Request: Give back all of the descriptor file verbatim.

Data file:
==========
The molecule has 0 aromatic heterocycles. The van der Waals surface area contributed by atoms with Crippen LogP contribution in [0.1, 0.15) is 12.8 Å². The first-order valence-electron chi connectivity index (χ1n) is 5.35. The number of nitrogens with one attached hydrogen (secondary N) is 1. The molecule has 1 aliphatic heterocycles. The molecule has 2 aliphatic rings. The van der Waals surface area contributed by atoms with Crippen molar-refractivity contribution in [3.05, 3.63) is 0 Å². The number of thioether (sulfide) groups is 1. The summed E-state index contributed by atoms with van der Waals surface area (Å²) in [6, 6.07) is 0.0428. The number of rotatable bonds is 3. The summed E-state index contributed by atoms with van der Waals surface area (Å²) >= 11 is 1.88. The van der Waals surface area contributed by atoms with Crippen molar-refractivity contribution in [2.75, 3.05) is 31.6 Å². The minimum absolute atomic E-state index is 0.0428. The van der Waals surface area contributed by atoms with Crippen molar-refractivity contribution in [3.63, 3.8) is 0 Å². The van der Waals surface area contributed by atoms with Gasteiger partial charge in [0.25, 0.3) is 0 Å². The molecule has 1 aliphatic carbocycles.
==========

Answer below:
The molecule has 0 aromatic heterocycles. The van der Waals surface area contributed by atoms with Crippen LogP contribution in [0.1, 0.15) is 12.8 Å². The first-order valence-electron chi connectivity index (χ1n) is 5.35. The number of nitrogens with one attached hydrogen (secondary N) is 1. The molecule has 1 aliphatic heterocycles. The molecule has 2 aliphatic rings. The van der Waals surface area contributed by atoms with Crippen molar-refractivity contribution in [3.05, 3.63) is 0 Å². The number of thioether (sulfide) groups is 1. The summed E-state index contributed by atoms with van der Waals surface area (Å²) in [6, 6.07) is 0.0428. The number of rotatable bonds is 3. The summed E-state index contributed by atoms with van der Waals surface area (Å²) >= 11 is 1.88. The van der Waals surface area contributed by atoms with Crippen molar-refractivity contribution in [2.75, 3.05) is 31.6 Å². The minimum absolute atomic E-state index is 0.0428. The van der Waals surface area contributed by atoms with Crippen molar-refractivity contribution in [3.63, 3.8) is 0 Å². The van der Waals surface area contributed by atoms with Gasteiger partial charge in [0.25, 0.3) is 0 Å². The molecule has 1 aliphatic carbocycles.